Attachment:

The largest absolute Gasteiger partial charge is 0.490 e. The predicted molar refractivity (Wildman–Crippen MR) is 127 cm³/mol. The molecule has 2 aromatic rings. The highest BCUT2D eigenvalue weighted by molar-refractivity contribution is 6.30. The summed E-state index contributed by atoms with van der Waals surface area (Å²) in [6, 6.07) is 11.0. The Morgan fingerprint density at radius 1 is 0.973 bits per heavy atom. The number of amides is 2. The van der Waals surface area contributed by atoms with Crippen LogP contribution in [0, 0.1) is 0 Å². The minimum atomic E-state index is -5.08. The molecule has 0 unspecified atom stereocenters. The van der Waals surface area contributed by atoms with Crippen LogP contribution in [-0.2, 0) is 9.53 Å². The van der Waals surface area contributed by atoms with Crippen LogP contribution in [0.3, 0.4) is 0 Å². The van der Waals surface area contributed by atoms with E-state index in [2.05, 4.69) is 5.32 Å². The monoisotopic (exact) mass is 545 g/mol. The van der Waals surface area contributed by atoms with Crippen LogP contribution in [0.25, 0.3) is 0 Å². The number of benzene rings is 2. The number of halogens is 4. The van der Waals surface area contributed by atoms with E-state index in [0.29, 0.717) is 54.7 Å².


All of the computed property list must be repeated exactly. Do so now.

The largest absolute Gasteiger partial charge is 0.490 e. The predicted molar refractivity (Wildman–Crippen MR) is 127 cm³/mol. The molecule has 2 aromatic rings. The highest BCUT2D eigenvalue weighted by molar-refractivity contribution is 6.30. The summed E-state index contributed by atoms with van der Waals surface area (Å²) in [6, 6.07) is 11.0. The Morgan fingerprint density at radius 1 is 0.973 bits per heavy atom. The number of amides is 2. The van der Waals surface area contributed by atoms with Crippen LogP contribution in [0, 0.1) is 0 Å². The minimum atomic E-state index is -5.08. The molecule has 0 unspecified atom stereocenters. The van der Waals surface area contributed by atoms with Crippen LogP contribution in [-0.2, 0) is 9.53 Å². The van der Waals surface area contributed by atoms with Crippen LogP contribution in [0.3, 0.4) is 0 Å². The van der Waals surface area contributed by atoms with E-state index in [2.05, 4.69) is 5.32 Å². The monoisotopic (exact) mass is 545 g/mol. The van der Waals surface area contributed by atoms with Crippen LogP contribution in [0.25, 0.3) is 0 Å². The number of benzene rings is 2. The number of halogens is 4. The van der Waals surface area contributed by atoms with E-state index in [0.29, 0.717) is 54.7 Å².